The second image was taken at 10:17pm, a “normal” Hunter’s Moon after the eclipse ended.


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    – Owed to Nature

  • Poete100
    Poete1009 months ago

    I wanted to photograp this so much but…you know where I was at that time? The Jack O Lantern Spectacular at Roger Williams Park Zoo….glad you got this to post…!!!

  • Thanks Lorraine! Glad that photographs could confirm what my eyes weren’t sure I was seeing… eclipse’s shadow was so subtle had I not read about it beforehand, I’d have no idea it was happening. Glad to hear you made it to Roger Williams… still on my wishlist of places to visit. So, I’ll share my lunar images and will look for yours to share what it’s like at the Zoo. ;-)

    – Owed to Nature

  • Lou-Garew
    Lou-Garew9 months ago

    Cool shot and interesting read, too…I had heard of the penumbral eclipse but have never actually understood it…you’ve put it together nicely for me! Thank you!!

  • Totally my honor and pleasure. ;-) I’d not heard of a prenumbral eclipse until a few weeks ago and found it hard to wrap my head around all I’d read. But once I saw it (or barely saw it is a better description of the experience) it finally made sense. Thrilled the images documented what I wasn’t sure I really saw… And to share my new-found knowledge! ;-)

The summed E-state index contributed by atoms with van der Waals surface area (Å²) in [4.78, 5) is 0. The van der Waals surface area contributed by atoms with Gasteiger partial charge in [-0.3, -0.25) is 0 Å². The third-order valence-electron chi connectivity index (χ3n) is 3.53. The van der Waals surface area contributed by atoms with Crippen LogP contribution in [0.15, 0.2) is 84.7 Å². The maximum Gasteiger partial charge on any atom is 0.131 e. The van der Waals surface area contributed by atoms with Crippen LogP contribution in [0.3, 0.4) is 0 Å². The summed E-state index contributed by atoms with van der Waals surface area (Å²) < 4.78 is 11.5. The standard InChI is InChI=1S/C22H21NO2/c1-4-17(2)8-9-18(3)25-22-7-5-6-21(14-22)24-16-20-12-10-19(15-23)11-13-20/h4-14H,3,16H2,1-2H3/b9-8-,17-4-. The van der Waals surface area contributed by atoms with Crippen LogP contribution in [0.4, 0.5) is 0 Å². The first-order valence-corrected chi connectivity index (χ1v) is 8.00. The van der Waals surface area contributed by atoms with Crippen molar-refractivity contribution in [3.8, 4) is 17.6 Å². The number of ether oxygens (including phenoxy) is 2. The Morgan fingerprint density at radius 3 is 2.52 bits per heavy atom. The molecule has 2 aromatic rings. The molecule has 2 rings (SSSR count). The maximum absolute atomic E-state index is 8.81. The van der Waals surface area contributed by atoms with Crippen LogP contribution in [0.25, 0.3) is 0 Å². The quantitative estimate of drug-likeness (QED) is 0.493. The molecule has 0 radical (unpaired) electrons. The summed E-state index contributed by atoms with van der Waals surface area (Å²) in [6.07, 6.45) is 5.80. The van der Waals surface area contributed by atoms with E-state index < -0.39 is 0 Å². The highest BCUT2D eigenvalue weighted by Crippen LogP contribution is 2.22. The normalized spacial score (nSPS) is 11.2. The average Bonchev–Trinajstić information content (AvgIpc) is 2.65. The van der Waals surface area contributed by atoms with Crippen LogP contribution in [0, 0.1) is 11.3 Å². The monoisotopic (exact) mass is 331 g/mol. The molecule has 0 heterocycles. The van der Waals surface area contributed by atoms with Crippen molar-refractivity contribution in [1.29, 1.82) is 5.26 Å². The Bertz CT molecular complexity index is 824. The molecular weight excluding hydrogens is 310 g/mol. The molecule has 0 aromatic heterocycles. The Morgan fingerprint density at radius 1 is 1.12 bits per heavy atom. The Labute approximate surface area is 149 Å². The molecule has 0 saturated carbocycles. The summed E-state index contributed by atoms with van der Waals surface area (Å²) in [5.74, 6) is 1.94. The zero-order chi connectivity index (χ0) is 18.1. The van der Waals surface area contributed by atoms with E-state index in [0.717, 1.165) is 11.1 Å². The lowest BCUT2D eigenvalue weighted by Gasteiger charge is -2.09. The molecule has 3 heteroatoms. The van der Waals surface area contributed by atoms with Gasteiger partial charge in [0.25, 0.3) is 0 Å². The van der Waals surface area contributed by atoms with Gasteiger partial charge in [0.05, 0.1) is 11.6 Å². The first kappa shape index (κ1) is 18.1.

– Owed to Nature

  • Lynn Gedeon
    Lynn Gedeon9 months ago

  • Thank you Lynn!

    – Owed to Nature

  • trish725
    trish7259 months ago

  • So many more heartfelt Thanks to you for your generosity and Feature! ;-)))))
    p.s. Can’t help but feel how apropo it is for this image in this group because even though I did see this eclipse, it was so easy to miss its oh-so subtle effects even while you were looking right at it.

    – Owed to Nature

  • heatherfriedman
    heatherfriedman9 months ago

    Fascinating! Thanks so much for the education!!

  • Thank you Heather! Finding out about the penumbral eclipse was an education and interesting adventure for me too. ;-)

    – Owed to Nature

  • paintingsheep
    paintingsheep9 months ago

    Congratulations!! Featured! International Women’s Photography!! Excellent work! Gena

  • Thank you so much for featuring this image and letting me share the wonder of the penumbral eclipse. Such a subtle, easily overlooked phenomenon that I knew nothing of before. But now that I’m aware, fascinates me even more with the wonders and nuances of Nature…

    – Owed to Nature

  • Ann Warrenton
    Ann Warrenton9 months ago

    October 27,2013

  • Thank you very much Ann for the honor and chance to share my experience of this fascinating lunar occurrence… Sylvia

    – Owed to Nature

  • Nicole  McKinney
    Nicole McKinney9 months ago

    Congrats on your well deserved features! Interesting and educational, oh, and beautiful too!

  • THANK YOU Nicole! So pleased you read the description of this “low-key” eclipse and came out as fascinated as I was. ;-) …Sylvia

    – Owed to Nature